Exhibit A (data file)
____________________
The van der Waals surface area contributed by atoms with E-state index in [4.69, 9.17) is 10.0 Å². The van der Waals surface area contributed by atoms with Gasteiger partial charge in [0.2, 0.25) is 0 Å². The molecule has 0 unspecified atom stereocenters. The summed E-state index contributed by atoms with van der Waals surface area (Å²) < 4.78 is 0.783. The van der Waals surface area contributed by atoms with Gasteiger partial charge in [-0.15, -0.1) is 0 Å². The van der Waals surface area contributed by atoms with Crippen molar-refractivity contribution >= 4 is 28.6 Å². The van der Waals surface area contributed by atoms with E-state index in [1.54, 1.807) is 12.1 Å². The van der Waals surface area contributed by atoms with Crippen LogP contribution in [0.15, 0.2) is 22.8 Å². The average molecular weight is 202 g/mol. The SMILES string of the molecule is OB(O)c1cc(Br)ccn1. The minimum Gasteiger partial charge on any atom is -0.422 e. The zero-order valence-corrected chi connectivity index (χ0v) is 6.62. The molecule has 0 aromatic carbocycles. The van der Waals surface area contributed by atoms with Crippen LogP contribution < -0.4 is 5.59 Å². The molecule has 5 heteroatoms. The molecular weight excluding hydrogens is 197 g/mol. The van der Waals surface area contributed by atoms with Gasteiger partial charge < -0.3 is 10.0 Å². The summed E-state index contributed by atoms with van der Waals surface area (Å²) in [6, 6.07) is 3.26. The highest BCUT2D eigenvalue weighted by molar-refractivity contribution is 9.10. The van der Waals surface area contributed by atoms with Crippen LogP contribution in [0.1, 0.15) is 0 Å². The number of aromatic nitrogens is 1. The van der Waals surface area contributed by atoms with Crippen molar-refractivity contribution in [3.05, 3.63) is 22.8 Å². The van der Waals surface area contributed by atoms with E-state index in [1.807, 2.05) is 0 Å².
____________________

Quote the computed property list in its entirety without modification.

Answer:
The van der Waals surface area contributed by atoms with E-state index in [4.69, 9.17) is 10.0 Å². The van der Waals surface area contributed by atoms with Gasteiger partial charge in [0.2, 0.25) is 0 Å². The molecule has 0 unspecified atom stereocenters. The summed E-state index contributed by atoms with van der Waals surface area (Å²) < 4.78 is 0.783. The van der Waals surface area contributed by atoms with Gasteiger partial charge in [-0.15, -0.1) is 0 Å². The van der Waals surface area contributed by atoms with Crippen molar-refractivity contribution >= 4 is 28.6 Å². The van der Waals surface area contributed by atoms with E-state index in [1.54, 1.807) is 12.1 Å². The van der Waals surface area contributed by atoms with Crippen LogP contribution in [0.15, 0.2) is 22.8 Å². The average molecular weight is 202 g/mol. The SMILES string of the molecule is OB(O)c1cc(Br)ccn1. The minimum Gasteiger partial charge on any atom is -0.422 e. The zero-order valence-corrected chi connectivity index (χ0v) is 6.62. The molecule has 0 aromatic carbocycles. The van der Waals surface area contributed by atoms with Crippen LogP contribution < -0.4 is 5.59 Å². The molecule has 5 heteroatoms. The molecular weight excluding hydrogens is 197 g/mol. The van der Waals surface area contributed by atoms with Gasteiger partial charge < -0.3 is 10.0 Å². The summed E-state index contributed by atoms with van der Waals surface area (Å²) in [6, 6.07) is 3.26. The highest BCUT2D eigenvalue weighted by molar-refractivity contribution is 9.10. The van der Waals surface area contributed by atoms with Crippen LogP contribution in [0.1, 0.15) is 0 Å². The number of aromatic nitrogens is 1. The van der Waals surface area contributed by atoms with Crippen molar-refractivity contribution in [3.05, 3.63) is 22.8 Å². The van der Waals surface area contributed by atoms with E-state index in [1.807, 2.05) is 0 Å².